To the throbbing of the bells-
Of the bells, bells, bells-
To the sobbing of the bells;
Keeping time, time, time,
As he knells, knells, knells,
In a happy Runic rhyme,
To the rolling of the bells-
Of the bells, bells, bells:
To the tolling of the bells,
Of the bells, bells, bells, bells-
Bells, bells, bells-
To the moaning and the groaning of the bells.

--Edgar Allan Poe, "The Bells"

Life is about time, if nothing else. There is a time for merriment and laughter. There is a time for great joy and expectation. There is a time for dread and alarm. There is a time for death and the end of all things. This is fact. Yet, though it is fact, it does not follow that we should like it. I, for one, hate death. It should not be and should never have been. When the apostle mockingly proclaims "Oh Death, where is thy sting? Oh Grave, where is thy victory?" my heart joins the derision and rings forth with resounding, jubulant laughter. Christ is risen! Death has been slain! It is conquered! Damn the laughing and the scorning of the bells!

And you too can hear the bells--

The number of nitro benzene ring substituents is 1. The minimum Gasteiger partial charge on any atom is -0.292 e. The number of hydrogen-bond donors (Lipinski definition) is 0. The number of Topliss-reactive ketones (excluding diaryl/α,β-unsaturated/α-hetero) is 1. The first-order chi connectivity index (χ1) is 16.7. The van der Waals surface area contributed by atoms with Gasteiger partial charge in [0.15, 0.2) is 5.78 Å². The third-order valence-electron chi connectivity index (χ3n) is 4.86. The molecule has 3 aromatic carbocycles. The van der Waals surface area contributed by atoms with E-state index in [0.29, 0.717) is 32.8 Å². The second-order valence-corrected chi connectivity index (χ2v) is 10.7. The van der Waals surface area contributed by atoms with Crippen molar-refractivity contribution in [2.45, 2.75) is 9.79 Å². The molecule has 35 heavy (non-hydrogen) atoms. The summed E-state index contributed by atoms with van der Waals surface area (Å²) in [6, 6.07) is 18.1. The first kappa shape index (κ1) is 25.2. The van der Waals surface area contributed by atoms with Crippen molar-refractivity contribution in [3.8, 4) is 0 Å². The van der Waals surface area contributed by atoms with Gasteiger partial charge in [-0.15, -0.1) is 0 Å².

Cursed bells!
In your heart of solitude, pure terror surely swells!
By your lonely bed at night,
In the darkness without light,
As you breathe in your despair an horrid moan!
Every day that passes,
(They roll in endless masses)--
Monotone.
Oh the mistakes, and the regrets,
A true repentant heart besets,
Were it stone.
But their pealing, pealing, pealing,
Like a deep, incessant drone,
Succeed well in this their sealing
In our hearts a hopeless groan.
Thus they discharge with no reprieve
A rotten emptiness they leave--
Damn them all:
Damn their clatter and their clang
As they bang, bang, bang,
Bang
Those wicked, evil bells!
Of our ruin each foretells
Damn the clanging of the bells,
Sounding spiritual death knells;
Sounding death, death, death,
With each issue of their breath,
Damn, the sneering of the bells
Of the bells:
Sounding death, death, death,
With each issue of their breath
Damn the jeering of the bells
Of the bells, bells, bells—
Damn the laughing of the bells;
Sounding death, death, death!
And their knells, knells, knells,
With each vomit of their breath,
Damn the mocking of the bells
Of the bells, bells, bells:
Damn the hatred of the bells
Of the bells, bells, bells, bells--
Bells, bells, bells—
Damn the scoffing and the scorning of the bells.